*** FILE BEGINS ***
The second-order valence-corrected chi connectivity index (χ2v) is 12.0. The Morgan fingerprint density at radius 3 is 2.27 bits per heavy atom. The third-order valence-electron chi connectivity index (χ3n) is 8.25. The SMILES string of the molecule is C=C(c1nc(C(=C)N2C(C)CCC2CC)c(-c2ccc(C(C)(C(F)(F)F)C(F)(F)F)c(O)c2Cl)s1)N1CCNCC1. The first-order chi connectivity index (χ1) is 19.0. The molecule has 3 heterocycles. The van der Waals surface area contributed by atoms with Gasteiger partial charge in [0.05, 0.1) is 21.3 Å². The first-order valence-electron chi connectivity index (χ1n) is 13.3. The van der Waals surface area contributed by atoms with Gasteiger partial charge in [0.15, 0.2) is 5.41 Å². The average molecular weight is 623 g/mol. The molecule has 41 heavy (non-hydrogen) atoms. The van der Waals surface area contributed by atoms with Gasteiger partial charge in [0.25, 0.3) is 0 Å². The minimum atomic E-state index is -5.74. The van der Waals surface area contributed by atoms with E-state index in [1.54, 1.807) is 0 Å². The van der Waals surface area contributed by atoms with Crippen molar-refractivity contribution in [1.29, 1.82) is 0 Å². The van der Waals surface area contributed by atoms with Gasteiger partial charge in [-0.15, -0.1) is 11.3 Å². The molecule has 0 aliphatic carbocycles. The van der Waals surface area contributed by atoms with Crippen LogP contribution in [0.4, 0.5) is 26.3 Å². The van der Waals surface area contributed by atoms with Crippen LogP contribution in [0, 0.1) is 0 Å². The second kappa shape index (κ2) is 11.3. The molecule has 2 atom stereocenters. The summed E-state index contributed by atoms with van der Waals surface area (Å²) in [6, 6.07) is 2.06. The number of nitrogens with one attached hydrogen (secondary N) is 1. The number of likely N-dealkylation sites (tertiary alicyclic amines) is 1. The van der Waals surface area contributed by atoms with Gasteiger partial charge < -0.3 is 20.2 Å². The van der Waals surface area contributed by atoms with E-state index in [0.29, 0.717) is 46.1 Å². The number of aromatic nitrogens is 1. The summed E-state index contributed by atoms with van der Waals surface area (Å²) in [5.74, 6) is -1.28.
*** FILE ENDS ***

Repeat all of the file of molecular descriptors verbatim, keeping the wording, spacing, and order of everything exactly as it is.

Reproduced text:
The second-order valence-corrected chi connectivity index (χ2v) is 12.0. The Morgan fingerprint density at radius 3 is 2.27 bits per heavy atom. The third-order valence-electron chi connectivity index (χ3n) is 8.25. The SMILES string of the molecule is C=C(c1nc(C(=C)N2C(C)CCC2CC)c(-c2ccc(C(C)(C(F)(F)F)C(F)(F)F)c(O)c2Cl)s1)N1CCNCC1. The first-order chi connectivity index (χ1) is 19.0. The molecule has 3 heterocycles. The van der Waals surface area contributed by atoms with Gasteiger partial charge in [0.05, 0.1) is 21.3 Å². The first-order valence-electron chi connectivity index (χ1n) is 13.3. The van der Waals surface area contributed by atoms with Gasteiger partial charge in [0.15, 0.2) is 5.41 Å². The average molecular weight is 623 g/mol. The molecule has 41 heavy (non-hydrogen) atoms. The van der Waals surface area contributed by atoms with Gasteiger partial charge in [0.25, 0.3) is 0 Å². The minimum atomic E-state index is -5.74. The van der Waals surface area contributed by atoms with E-state index in [1.54, 1.807) is 0 Å². The van der Waals surface area contributed by atoms with Crippen molar-refractivity contribution in [1.29, 1.82) is 0 Å². The van der Waals surface area contributed by atoms with Gasteiger partial charge in [-0.15, -0.1) is 11.3 Å². The molecule has 0 aliphatic carbocycles. The van der Waals surface area contributed by atoms with Crippen LogP contribution in [0.4, 0.5) is 26.3 Å². The van der Waals surface area contributed by atoms with Crippen LogP contribution in [0, 0.1) is 0 Å². The second kappa shape index (κ2) is 11.3. The molecule has 2 atom stereocenters. The summed E-state index contributed by atoms with van der Waals surface area (Å²) in [6, 6.07) is 2.06. The number of nitrogens with one attached hydrogen (secondary N) is 1. The number of likely N-dealkylation sites (tertiary alicyclic amines) is 1. The van der Waals surface area contributed by atoms with Gasteiger partial charge < -0.3 is 20.2 Å². The van der Waals surface area contributed by atoms with E-state index in [0.29, 0.717) is 46.1 Å². The number of aromatic nitrogens is 1. The summed E-state index contributed by atoms with van der Waals surface area (Å²) in [5.74, 6) is -1.28.